Complexity births meaning. Nature, unfortunately, did not craft human beings with a pre-set, clearly cut path to blindly follow, from birth to death. This fact is both the liberty and the curse of the human condition, and has spawned the likes of Shopenhaur, Nietzhe and Sartre. Unlike a farm pig who’d be overjoyed with rolling around in shit all its life, human beings require something more profound, something more meaningful, to drive their decision-making. Everyone would agree (except the pig) that a life laden with meaning is far superior to one empty and vacuous of purpose. A guaranteed way to slowly construct meaning is to explore one’s consciousness, preferences and passions, before stumbling into something that ‘clicks’. This slow construction of meaning is a simultaneous construction of—you guessed it—complexity as a human being. The search for greater meaning in life deserves its own separate post, but for now, suffice it to say, building complexity is a sure-fire way of evolving greater meaning in one’s life.
Striving for complexity is striving to achieve a greater potential. Everyone loves a ‘rags to riches’ or ‘underdog’ tale. Why? They tell the story of people aiming to defeat a disadvantage, struggle, or opponent, which they have undertaken, were born into or have come to grips with. Mahatma Ghandi fiercely challenged the British ruling of India, helping liberate an undermined country and its people. Ghandi had to make countless sacrifices in the process, ultimately sacrificing himself, yet was indispensible in potentiating the Indian people, and consequently grew enormously complex as a person up to his assassination. Malcolm X, another visionary human rights activist immortalized in history, used his prison sentence for burglary charges to educate and transform himself, radically shifting his priorities, and in the process evolving into 5 times the man he was prior. Both these heroes, in one way or another, are examples of people striving to unlock a greater potential in themselves and in their environment. It is only by conquering personal struggles—and overcoming them like Ghandi did—or striving to be a more skilled and well-rounded person—and earning it through hard work and persistence, a la Malcolm X—that you mature and expand your consciousness and transform into a more complex being.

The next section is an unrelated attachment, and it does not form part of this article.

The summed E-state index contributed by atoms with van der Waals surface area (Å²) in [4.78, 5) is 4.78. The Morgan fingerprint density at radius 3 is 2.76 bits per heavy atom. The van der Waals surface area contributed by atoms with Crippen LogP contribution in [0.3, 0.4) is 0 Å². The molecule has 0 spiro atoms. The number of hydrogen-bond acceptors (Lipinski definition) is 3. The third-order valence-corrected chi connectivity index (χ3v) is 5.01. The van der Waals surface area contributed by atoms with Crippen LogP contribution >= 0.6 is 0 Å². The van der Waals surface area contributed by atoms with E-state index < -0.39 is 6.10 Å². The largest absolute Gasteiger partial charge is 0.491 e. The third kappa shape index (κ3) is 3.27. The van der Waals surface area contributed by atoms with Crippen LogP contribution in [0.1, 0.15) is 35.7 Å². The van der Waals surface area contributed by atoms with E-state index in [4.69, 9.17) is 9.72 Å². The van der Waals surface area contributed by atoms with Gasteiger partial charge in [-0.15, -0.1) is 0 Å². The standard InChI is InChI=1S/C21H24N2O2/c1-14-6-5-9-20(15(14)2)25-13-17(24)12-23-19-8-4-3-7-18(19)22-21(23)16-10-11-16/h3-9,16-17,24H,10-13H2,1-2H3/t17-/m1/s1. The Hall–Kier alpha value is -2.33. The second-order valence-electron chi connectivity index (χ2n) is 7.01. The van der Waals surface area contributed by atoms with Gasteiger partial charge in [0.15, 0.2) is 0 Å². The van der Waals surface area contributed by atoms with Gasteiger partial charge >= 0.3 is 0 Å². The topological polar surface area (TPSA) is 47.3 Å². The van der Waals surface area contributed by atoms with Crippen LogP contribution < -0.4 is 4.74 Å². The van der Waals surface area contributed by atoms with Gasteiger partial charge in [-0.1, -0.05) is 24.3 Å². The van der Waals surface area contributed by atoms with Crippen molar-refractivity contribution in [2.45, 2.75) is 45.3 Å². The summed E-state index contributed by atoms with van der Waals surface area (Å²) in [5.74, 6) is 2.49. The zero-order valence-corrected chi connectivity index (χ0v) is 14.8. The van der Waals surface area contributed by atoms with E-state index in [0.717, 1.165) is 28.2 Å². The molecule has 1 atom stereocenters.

But what about times of despair or profound loss? It turns out that even in times of misery, the truly strong find ways to add a layer of meaningful complexity in their life. In his exalted 1946 book, Man’s Search for Meaning, Auschwitz survivor Viktor Frankl details the horror and suffering experienced in the infamous concentration camp. In the later part of the book, he outlines how the only way he was able to get through the harrowing experience was to reframe it internally, learning to shape meaning in the smallest of things, like controlling his voluntary response to harsh stimulus. Frankl’s experience was incomparably complicated, yet he was able to make it complex through an intricate mental paradigm model. I encountered another counter intuitive example in Flow, detailing a series of correspondents who were either born congenially blind, or became blind later in their life. It turns out that doing or relearning routine things like brushing their teeth added a new layer of meaningful complexity in their life; the loss of their sight was described as a positive event in their lives. Many cancer survivors, too, have reported coming out hardened after their ordeal, becoming invariably more complex in their ability to deal with negative emotions. The takeaway here is that even unpredictable struggles, when framed in a proper context, can develop a person’s fortitude and help blossom their consciousness and complexity.
How to become more complex.